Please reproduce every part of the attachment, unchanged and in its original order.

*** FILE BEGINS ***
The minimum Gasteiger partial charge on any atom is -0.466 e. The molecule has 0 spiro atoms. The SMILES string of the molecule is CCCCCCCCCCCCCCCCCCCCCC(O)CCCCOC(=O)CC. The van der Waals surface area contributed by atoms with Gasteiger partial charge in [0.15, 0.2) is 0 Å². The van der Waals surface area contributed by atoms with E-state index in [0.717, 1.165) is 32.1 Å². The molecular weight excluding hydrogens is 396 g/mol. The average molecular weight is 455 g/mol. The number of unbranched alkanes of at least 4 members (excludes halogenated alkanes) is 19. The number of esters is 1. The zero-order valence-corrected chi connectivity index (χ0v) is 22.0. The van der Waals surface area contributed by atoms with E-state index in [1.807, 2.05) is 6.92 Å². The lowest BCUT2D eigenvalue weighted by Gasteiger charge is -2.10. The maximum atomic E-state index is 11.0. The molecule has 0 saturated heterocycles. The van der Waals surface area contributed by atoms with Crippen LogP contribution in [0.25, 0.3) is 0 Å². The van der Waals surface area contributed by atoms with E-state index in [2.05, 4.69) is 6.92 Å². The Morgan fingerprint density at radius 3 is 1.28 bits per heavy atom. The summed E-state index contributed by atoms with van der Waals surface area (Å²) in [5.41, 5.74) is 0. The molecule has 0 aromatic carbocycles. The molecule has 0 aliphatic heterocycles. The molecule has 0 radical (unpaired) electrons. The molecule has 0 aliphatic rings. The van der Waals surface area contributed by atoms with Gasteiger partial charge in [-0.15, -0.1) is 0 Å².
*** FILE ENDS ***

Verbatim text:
The minimum Gasteiger partial charge on any atom is -0.466 e. The molecule has 0 spiro atoms. The SMILES string of the molecule is CCCCCCCCCCCCCCCCCCCCCC(O)CCCCOC(=O)CC. The van der Waals surface area contributed by atoms with Gasteiger partial charge in [0.15, 0.2) is 0 Å². The van der Waals surface area contributed by atoms with E-state index in [0.717, 1.165) is 32.1 Å². The molecular weight excluding hydrogens is 396 g/mol. The average molecular weight is 455 g/mol. The number of unbranched alkanes of at least 4 members (excludes halogenated alkanes) is 19. The number of esters is 1. The zero-order valence-corrected chi connectivity index (χ0v) is 22.0. The van der Waals surface area contributed by atoms with E-state index in [1.807, 2.05) is 6.92 Å². The lowest BCUT2D eigenvalue weighted by Gasteiger charge is -2.10. The maximum atomic E-state index is 11.0. The molecule has 0 saturated heterocycles. The van der Waals surface area contributed by atoms with Crippen LogP contribution in [0.25, 0.3) is 0 Å². The van der Waals surface area contributed by atoms with E-state index in [2.05, 4.69) is 6.92 Å². The Morgan fingerprint density at radius 3 is 1.28 bits per heavy atom. The summed E-state index contributed by atoms with van der Waals surface area (Å²) in [5.41, 5.74) is 0. The molecule has 0 aromatic carbocycles. The molecule has 0 aliphatic heterocycles. The molecule has 0 radical (unpaired) electrons. The molecule has 0 aliphatic rings. The van der Waals surface area contributed by atoms with Gasteiger partial charge in [-0.15, -0.1) is 0 Å².